In operating system 38, the lower the priority number the higher the actual priority. Priority numbers are ever changing for each user and dispatch order is based on the relative priority numbers between the ready users. Priority numbers are computed by the scheduler based on the respective absolute or relative share when a user/VMDBK is put in the dispatch list. When computed for a user just entering the dispatch list, the priority number typically is slightly larger (by a few milliseconds) than the current value of the ATOD clock. (However, in actuality, for the first few time slices, a smaller priority number is used to provide a quick response for the user in cases of very short transactions. This alteration is so short as to not materially affect users' shares.) Because ATOD always advances, older, uncompleted tasks usually have a lower priority number and therefore a higher priority than newer tasks, and tend to be located near the top of the dispatch list. As described in more detail below, the dispatcher searches from the top downwardly on the runlist (which as noted above is a copy of the dispatch list excluding nonready or suspended users) to locate a user to execute. As time advances, if a user does not get dispatched because of higher priority ready tasks, or if the user gets dispatched but is I/O bound and spends much time “suspended” without completing its time slice, then the user's priority increases relative to (1) users starting transactions more recently and (2) users who are not as I/O-bound. These two things are true, respectively, because (1) the user's priority number remains fixed until its time slice is completed whereas other users starting new transactions are assigned progressively higher priority numbers as ATOD increases and (2) the more CPU bound users use many time slices and are moved downwardly after each one. Thus, the I/O bound users tend to have higher relative priorities than non-I/O bound users and generally, are positioned near the top of the dispatch and runlist and are quickly provided with a CPU when ready to execute, i.e. after each I/O operation completes.
The “throughput” of a system is the overall amount of work that the system accomplishes. It is quantified by first determining, for each user, the percent of work that this user actually accomplishes versus the amount of work that this user would have accomplished if it had a dedicated CPU or executed without interference or preemption from any other user. Then, the throughputs for all users are summed to determine the overall system throughput. It should be noted that an individual user's personal throughput is not decreased when it is removed from the processor during periods when it is waiting for an I/O operation to complete. In fact, overall system throughput is greatly increased by executing other users during those periods. Also, if the I/O bound users are assigned high relative priorities, their personal and the overall system throughput are improved because with a short amount of processing time when needed to initiate an I/O operation, they can maintain their maximum throughput (as if they had a dedicated CPU).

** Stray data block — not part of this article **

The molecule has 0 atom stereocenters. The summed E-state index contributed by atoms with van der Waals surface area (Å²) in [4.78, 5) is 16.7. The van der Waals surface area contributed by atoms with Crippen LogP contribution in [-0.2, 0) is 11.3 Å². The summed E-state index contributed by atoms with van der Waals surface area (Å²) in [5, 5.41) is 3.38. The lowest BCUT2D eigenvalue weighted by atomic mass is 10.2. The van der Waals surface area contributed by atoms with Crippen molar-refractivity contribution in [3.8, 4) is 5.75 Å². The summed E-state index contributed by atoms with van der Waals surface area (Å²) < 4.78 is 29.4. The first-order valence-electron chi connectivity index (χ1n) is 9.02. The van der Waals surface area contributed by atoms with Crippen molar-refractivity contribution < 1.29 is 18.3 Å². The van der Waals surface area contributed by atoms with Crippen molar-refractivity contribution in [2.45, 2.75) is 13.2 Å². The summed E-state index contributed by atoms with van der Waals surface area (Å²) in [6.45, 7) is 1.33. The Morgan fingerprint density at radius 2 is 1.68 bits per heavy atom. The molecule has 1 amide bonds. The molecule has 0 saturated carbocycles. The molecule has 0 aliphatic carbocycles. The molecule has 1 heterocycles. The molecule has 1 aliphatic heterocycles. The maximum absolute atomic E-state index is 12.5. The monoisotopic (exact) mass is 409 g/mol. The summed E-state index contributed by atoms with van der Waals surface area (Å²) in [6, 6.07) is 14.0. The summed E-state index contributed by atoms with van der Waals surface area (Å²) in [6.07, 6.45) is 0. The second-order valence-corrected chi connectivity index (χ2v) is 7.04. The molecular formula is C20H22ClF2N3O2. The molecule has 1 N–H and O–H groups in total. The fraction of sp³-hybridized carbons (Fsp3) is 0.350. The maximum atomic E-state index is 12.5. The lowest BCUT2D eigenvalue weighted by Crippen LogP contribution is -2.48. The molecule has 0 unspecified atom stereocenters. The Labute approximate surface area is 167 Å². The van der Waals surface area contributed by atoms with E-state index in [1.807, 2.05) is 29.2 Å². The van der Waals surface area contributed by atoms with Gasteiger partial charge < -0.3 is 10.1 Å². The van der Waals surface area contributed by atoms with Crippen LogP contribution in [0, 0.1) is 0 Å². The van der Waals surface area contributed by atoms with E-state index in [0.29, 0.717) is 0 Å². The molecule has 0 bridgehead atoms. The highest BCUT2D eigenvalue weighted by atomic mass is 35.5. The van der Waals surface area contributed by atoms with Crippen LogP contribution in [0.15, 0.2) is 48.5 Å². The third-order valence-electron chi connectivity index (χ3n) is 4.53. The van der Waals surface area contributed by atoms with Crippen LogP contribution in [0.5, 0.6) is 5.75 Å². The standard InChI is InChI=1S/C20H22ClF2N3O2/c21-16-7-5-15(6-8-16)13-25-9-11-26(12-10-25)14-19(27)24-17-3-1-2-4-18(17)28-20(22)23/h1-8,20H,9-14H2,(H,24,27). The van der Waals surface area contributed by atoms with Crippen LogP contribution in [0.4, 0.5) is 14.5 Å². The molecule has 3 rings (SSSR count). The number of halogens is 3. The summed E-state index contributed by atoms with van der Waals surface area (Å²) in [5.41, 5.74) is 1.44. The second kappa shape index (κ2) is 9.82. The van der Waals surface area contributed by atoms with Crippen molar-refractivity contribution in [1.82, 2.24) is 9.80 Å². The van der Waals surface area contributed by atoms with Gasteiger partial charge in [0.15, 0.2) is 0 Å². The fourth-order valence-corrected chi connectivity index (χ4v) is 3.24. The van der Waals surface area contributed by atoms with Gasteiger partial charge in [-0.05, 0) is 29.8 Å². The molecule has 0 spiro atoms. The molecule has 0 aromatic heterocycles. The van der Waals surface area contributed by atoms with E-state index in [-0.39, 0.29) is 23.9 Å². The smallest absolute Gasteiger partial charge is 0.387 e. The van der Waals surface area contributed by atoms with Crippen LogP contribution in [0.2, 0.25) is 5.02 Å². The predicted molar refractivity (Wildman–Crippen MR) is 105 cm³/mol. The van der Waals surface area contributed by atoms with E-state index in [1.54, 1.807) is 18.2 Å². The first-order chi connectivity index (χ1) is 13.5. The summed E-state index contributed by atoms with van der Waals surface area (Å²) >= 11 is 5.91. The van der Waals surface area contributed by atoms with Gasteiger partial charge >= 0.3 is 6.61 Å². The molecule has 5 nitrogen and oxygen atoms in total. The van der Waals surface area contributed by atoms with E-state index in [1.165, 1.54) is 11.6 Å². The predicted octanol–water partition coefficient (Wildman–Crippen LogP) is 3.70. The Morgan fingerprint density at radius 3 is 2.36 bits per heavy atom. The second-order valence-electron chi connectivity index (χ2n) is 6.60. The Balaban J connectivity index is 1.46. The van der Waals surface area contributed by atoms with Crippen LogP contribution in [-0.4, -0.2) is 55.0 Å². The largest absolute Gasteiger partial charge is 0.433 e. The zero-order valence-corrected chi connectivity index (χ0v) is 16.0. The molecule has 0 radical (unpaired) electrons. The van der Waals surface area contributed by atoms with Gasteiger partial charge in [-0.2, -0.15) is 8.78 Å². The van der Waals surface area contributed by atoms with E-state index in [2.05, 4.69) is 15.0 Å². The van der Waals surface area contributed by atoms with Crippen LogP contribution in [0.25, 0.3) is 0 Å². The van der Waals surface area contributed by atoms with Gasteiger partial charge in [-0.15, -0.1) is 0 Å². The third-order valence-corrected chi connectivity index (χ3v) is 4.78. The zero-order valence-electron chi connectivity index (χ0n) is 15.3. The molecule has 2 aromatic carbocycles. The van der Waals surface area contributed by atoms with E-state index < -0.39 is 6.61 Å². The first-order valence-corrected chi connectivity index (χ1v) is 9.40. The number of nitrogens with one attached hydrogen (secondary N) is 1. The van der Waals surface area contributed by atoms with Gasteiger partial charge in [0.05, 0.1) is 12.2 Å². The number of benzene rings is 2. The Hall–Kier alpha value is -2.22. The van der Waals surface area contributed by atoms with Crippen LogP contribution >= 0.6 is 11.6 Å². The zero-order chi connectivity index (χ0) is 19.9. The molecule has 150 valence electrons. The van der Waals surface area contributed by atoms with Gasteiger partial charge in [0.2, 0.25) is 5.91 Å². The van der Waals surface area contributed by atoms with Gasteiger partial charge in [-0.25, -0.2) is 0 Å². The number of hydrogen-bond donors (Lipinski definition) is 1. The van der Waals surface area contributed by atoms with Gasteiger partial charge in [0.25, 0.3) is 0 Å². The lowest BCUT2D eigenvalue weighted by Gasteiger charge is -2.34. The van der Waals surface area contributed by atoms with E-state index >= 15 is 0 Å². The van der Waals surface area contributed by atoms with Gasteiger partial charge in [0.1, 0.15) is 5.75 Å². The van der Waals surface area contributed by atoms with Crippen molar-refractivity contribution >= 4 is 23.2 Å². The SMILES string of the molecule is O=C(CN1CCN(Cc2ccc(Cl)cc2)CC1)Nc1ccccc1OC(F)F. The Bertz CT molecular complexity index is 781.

The following is a description of the basic process of the present invention. For each user, there is an absolute or relative share (specified in the system directory and sometimes altered by the system operator) as in the prior art VM/ESA operating system. The present invention differs from the prior art VM/ESA operating system in the allocation of unused processor time. According to the present invention, for each user there is also a specified “soft limit”, “hard limit” or “no limit” which is not found in the prior art VM/ESA operating system which allocates all excess processor time to the user with the highest absolute or relative share. In the present invention, the unused processing time is allocated generally as follows. As unused processing time becomes available, all users begin to receive excess processing time in proportion to their absolute shares and relative shares computed as if there was no unused processing time. However, when any hard limit user reaches its hard limit, no further allocation is made. No hard limit user can ever be allocated a share of processing time which exceeds the hard limit. When any soft limit user reaches its soft limit, no further allocation is made to this soft limit user if any other soft limit user has yet to reach its soft limit or any other hard limit user has yet to reach its hard limit or if there are any unlimited users capable of using the excess processing time. The other soft limit and hard limit users who have not yet reached their limits continue to receive extra shares until they also reach their respective limits. When all other soft limit users have reached their soft limits and all hard limit users have reached their hard limits and if there are no unlimited users capable of using the excess processing time, then the soft limit user with the greatest absolute share or relative share (computed as if there was no unused processing time) receives all the remaining unused processing time. (In an alternate embodiment of the present invention, when all soft limit users have reached their soft limits and all hard limit users have reached their hard limits and if there are no unlimited users capable of using the excess processing time, then all soft limit users share the remaining unused processing time in proportion to their absolute shares or relative shares computed as if there was no unused processing time.)